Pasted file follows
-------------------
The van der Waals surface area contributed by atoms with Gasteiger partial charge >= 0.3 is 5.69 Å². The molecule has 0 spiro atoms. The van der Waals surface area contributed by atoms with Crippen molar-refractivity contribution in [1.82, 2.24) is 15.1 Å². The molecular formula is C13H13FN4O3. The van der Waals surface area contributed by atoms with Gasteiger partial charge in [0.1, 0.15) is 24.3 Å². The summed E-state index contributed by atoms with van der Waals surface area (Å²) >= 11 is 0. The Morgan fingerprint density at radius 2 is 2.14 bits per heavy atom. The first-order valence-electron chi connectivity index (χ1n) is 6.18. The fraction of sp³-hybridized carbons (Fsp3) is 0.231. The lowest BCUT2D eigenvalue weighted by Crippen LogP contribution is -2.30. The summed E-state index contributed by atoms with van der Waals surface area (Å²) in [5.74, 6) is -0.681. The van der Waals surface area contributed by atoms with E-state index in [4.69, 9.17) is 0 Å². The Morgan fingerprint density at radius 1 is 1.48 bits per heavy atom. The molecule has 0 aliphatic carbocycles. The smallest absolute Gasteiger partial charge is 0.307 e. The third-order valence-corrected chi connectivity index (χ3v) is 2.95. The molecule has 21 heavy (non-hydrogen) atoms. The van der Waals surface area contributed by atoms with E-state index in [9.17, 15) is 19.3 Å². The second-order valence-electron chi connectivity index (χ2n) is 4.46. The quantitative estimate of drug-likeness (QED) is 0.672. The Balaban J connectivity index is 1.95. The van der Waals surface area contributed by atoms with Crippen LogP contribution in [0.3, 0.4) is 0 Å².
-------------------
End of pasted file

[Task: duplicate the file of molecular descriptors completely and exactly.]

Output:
The van der Waals surface area contributed by atoms with Gasteiger partial charge >= 0.3 is 5.69 Å². The molecule has 0 spiro atoms. The van der Waals surface area contributed by atoms with Crippen molar-refractivity contribution in [1.82, 2.24) is 15.1 Å². The molecular formula is C13H13FN4O3. The van der Waals surface area contributed by atoms with Gasteiger partial charge in [0.1, 0.15) is 24.3 Å². The summed E-state index contributed by atoms with van der Waals surface area (Å²) >= 11 is 0. The Morgan fingerprint density at radius 2 is 2.14 bits per heavy atom. The first-order valence-electron chi connectivity index (χ1n) is 6.18. The fraction of sp³-hybridized carbons (Fsp3) is 0.231. The lowest BCUT2D eigenvalue weighted by Crippen LogP contribution is -2.30. The summed E-state index contributed by atoms with van der Waals surface area (Å²) in [5.74, 6) is -0.681. The van der Waals surface area contributed by atoms with E-state index in [4.69, 9.17) is 0 Å². The Morgan fingerprint density at radius 1 is 1.48 bits per heavy atom. The molecule has 0 aliphatic carbocycles. The smallest absolute Gasteiger partial charge is 0.307 e. The third-order valence-corrected chi connectivity index (χ3v) is 2.95. The molecule has 21 heavy (non-hydrogen) atoms. The van der Waals surface area contributed by atoms with E-state index in [9.17, 15) is 19.3 Å². The second-order valence-electron chi connectivity index (χ2n) is 4.46. The quantitative estimate of drug-likeness (QED) is 0.672. The Balaban J connectivity index is 1.95. The van der Waals surface area contributed by atoms with Crippen LogP contribution in [0.3, 0.4) is 0 Å².